The  joint  Lord  of the Manor of  Swanbourne  James  Adams,  was residing  at  Little Horwood at this time,  so John Deveral  must have  enjoyed a position of priority in the  village  until  his death in 1784.   From reading between the lines of the Wynne Diaries one concludes that  the  coming of the Fremantles in 1798 did not go down  well with the Deverals.

The great show of patronage and grandeur was way  beyond  their means to compete  with, and  the  consequent resentment  led to some friction between the families.  This is revealed by comment of Captain Fremantle in a letter to his wife, dated 17 March 1801: `I  am not surprised to hear your neighbour Mrs M Deveral is going to leave Swanbourne; however, I think you will have no great loss in her, or in any of that NAME`.

Deverals Farm was Captain Fremantles first serious  purchase of  agricultural  land.   Betsy Wynne wrote `We are to  be  great farmers`.    Later  in  1847  Sir  Thomas  was to  have  the  satisfaction  of purchasing  the  last Deveral holding and demolishing  the  Manor House of the Godwins.  This was an act of supreme vandalism by the standards  of  today.  At that time the ‘Stone  House’,, the  Manor House of our time, was also scheduled for demolition.

Confusion regarding the descent of lands is inevitable as the  Deverals  were so numerous in the village during the 17th and  18th Century.   In fact, they were so numerous that the entries in the Church book resort to  the  use of nicknames and addresses.   The  entries  of  John Deveral  Vulgo  Long, Thomas Deveral Vulgo Major,  Mr.  William Deveral of Nearton,  Will of Duckend and Thomas of Noreton (Nearton) occur.   At enclosure John Deveral ‘The Younger’ received a huge award  of land, second only to James Adams. These lands had  their  origin  in  the  holdings of Askew [Adams] and Godwin  as  well  as Deveral.  These awards all in the West or ‘Hay’ Field.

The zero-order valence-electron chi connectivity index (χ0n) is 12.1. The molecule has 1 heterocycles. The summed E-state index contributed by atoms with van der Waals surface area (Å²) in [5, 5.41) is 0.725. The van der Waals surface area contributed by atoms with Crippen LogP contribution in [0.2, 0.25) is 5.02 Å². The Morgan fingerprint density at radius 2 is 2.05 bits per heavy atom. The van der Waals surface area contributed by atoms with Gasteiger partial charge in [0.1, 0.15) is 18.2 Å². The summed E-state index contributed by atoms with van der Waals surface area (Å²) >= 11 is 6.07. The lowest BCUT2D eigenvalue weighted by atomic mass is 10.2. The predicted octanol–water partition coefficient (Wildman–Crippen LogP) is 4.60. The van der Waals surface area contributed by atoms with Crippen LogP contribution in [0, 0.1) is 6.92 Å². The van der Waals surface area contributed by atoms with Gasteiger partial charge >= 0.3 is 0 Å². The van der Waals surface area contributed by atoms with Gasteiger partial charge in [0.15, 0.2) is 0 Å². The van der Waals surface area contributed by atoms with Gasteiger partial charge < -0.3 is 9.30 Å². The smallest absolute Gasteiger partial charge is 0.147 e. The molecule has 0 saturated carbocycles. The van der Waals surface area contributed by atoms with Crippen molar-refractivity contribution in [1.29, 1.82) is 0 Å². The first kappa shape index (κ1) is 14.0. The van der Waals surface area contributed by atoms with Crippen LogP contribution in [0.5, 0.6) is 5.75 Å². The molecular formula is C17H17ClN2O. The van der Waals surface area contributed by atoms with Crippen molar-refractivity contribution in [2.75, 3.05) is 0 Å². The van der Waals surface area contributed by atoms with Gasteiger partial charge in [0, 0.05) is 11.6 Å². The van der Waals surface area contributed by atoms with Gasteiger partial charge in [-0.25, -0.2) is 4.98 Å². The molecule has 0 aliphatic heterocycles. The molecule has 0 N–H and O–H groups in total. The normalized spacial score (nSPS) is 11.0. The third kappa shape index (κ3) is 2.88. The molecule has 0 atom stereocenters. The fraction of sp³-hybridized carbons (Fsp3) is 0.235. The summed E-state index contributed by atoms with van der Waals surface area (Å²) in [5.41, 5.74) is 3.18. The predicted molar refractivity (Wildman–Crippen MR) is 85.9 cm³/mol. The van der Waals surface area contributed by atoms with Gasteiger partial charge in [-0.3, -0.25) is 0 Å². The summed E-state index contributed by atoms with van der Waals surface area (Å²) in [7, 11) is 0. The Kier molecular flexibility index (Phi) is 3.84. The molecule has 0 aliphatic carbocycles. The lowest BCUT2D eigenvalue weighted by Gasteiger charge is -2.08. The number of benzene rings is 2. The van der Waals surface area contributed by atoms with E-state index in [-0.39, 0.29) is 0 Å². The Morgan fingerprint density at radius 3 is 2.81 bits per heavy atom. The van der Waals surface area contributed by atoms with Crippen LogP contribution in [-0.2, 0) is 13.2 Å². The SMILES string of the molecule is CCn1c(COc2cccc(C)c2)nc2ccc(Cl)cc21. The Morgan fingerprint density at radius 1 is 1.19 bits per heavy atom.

In  1709  William Deveral was appointed chief  Constable  of  the Cottesloe Hundred.  The list of electors in Swanbourne dated 1713 reveals that no less than one third of the freeholders were named Deveral.  The total electorate 24, Deverals 8.

At  enclosure in 1763 no major beneficiary was not either married to, or decended from, a Deveral.

In 1783, the Will of John Deveral gent. Reveals personal occupation of   what  is now Nos.  4 & 6.  Station Road  and ownership of Holcombe Farm,  described  as his  ‘West Down Bargain.’ Also ‘School  House Close’  and  adjacent plots described as his  ‘Pightle’  and  ‘Home Close’  These remnants of the Godwin Estates seem to have derived from some kind of exchange with Robert Carter.

RETURN to Lords of the Manor Category